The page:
Here’s a story that appeals to the nasty anti-authoritarian streak which I’ve nurtured into an all out animosity towards smug know-it-all’s.
Here’s how the story starts.
Surprising fossils dug up in Africa are creating messy kinks in the iconic straight line of human evolution with its knuckle-dragging ape and briefcase-carrying man.
Now how many times a year do we see this story. Some new discovery makes scientists rethink how man came about a dozen times each year. And each one is a heralded “breakthrough.” And we’re supposed to take from this that science is always progressing but this also means they were wrong before. But we’re supposed to listen to them now because they just proved themselves wrong. (So they’re right now?)
The new research by famed paleontologist Meave Leakey in Kenya shows our family tree is more like a wayward bush with stubby branches, calling into question the evolution of our ancestors.
The old theory was that the first and oldest species in our family tree, Homo habilis, evolved into Homo erectus, which then became us, Homo sapiens. But those two earlier species lived side-by-side about 1.5 million years ago in parts of Kenya for at least half a million years, Leakey and colleagues report in a paper published in Thursday’s journal Nature.
In 2000 Leakey found an old Homo erectus complete skull within walking distance of an upper jaw of the Homo habilis, and both dated from the same general time period. That makes it unlikely that one evolved from the other, researchers said.
It’s the equivalent of finding that your grandmother and great-grandmother were sisters rather than mother-daughter, said study co-author Fred Spoor, a professor of evolutionary anatomy at the University College in London.
That’s kind of weird and creepy and doesn’t really sound like a scientific theory I want to base my life on.
The story continues:
The two species lived near each other, but probably didn’t interact with each other, each having their own “ecological niche,” Spoor said. Homo habilis was likely more vegetarian and Homo erectus ate some meat, he said. Like chimps and apes, “they’d just avoid each other, they don’t feel comfortable in each other’s company,” he said.
They have some still-undiscovered common ancestor that probably lived 2 million to 3 million years ago, a time that has not left much fossil record, Spoor said.
Look at those paragraphs. The words “probably” and “likely” are cornerstones of science, don’t you know? But the theory still must be held together by some “still undiscovered common ancestor that (here comes the word again) ‘probably’ lived millions of years ago but oddly enough didn’t leave any fossils so don’t expect facts any time in the near future.
Personally, it doesn’t matter a whit to me to what level evolution is true. There’s so much I don’t understand about God and His ways that I just add it to the pile. I still don’t understand magnets. Whether God waved a wand and immediately made man in current form or tweaked him over millenia doesn’t really matter to me.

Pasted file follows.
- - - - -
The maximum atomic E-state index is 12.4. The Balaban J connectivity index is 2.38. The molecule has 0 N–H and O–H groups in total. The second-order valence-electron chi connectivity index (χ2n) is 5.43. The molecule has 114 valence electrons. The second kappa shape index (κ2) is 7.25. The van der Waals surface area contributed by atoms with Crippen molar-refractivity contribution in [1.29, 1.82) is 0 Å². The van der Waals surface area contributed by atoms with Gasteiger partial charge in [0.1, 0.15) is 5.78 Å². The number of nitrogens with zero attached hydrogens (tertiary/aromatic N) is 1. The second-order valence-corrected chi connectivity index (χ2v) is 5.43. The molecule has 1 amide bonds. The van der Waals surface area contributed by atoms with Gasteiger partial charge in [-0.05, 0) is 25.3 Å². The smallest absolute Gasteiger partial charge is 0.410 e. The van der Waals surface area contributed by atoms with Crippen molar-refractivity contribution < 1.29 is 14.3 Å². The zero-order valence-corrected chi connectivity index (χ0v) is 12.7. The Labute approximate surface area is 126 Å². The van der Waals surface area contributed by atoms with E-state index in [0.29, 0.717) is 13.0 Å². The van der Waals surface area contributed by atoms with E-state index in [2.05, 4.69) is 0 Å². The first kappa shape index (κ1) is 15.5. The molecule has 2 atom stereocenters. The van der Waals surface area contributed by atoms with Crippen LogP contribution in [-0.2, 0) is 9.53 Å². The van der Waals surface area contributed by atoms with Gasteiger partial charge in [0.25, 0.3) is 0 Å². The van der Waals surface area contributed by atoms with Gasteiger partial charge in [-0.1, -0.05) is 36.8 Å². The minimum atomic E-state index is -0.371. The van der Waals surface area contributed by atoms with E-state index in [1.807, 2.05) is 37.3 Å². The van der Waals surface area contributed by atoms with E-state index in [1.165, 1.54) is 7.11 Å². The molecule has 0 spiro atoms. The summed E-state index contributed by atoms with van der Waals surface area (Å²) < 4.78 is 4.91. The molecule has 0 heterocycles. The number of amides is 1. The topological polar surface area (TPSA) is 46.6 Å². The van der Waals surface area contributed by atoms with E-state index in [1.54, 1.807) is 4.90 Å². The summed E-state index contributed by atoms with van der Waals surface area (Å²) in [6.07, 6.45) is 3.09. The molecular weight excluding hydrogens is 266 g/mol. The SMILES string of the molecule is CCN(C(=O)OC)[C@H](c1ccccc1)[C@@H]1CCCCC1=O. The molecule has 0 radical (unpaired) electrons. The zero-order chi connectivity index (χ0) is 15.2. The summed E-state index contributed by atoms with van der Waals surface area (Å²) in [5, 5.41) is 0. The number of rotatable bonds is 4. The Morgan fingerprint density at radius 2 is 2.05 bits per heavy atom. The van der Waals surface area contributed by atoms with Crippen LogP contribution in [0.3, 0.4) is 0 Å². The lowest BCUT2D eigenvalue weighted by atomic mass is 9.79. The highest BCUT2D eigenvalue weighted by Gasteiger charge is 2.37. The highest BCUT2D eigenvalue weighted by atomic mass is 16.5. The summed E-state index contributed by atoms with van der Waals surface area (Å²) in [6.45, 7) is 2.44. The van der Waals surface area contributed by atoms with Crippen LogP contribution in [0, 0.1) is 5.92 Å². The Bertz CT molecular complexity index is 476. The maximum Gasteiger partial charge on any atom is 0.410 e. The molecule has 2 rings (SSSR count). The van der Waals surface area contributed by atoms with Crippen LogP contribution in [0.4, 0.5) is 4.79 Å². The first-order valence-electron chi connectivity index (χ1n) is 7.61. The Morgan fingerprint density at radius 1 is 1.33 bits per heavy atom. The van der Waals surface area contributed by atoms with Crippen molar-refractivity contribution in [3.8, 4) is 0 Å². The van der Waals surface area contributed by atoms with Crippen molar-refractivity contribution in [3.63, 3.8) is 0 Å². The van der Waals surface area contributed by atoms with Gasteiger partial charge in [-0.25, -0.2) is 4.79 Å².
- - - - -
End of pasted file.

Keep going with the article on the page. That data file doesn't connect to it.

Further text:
I just don’t like the smugness of…well…this past century. In fact, I’m downright smug against those who are smug. I don’t feel good about it. I’m just being honest. Just once I’d like a scientist to say, “We really don’t have a clue what happened before. We’re just starting to put pieces together and its too early to derive any hard answers.” Wouldn’t that be nice? Well this next quote is as close as it gets.
That old evolutionary cartoon, while popular with the general public, keeps getting proven wrong and too simple, said Bill Kimbel, who praised the latest findings. He is science director of the Institute of Human Origins at Arizona State University and wasn’t involved in the research team.
“The more we know, the more complex the story gets,” he said. Scientists used to think Homo sapiens evolved from Neanderthals, he said, but now know that both species lived during the same time period and that we did not come from Neanderthals.
WHAT?! Now excuse me but I was taught that we did come from Neanderthals in school. I paid attention that day. Every time I acted out in school I blamed it on my inner Neanderthal. But that’s wrong now? I wasn’t told. Can’t we get a recall on faulty science we learned in school. A memo should be sent out to all former students of Ms. Golden Grade 2 Class of 1977, “Dear former student, I formerly taught you that you used to be a Neanderthal. But it turns out you’re not. So good luck and remember to drink your milk. Sincerely, Ms. Golden.”
Scientists have the only job that you get rewarded for proving yourself wrong. “Look everyone, I’m wrong. But at least now we can all agree that I’m wrong. So we’re right once again. Can I have another grant?”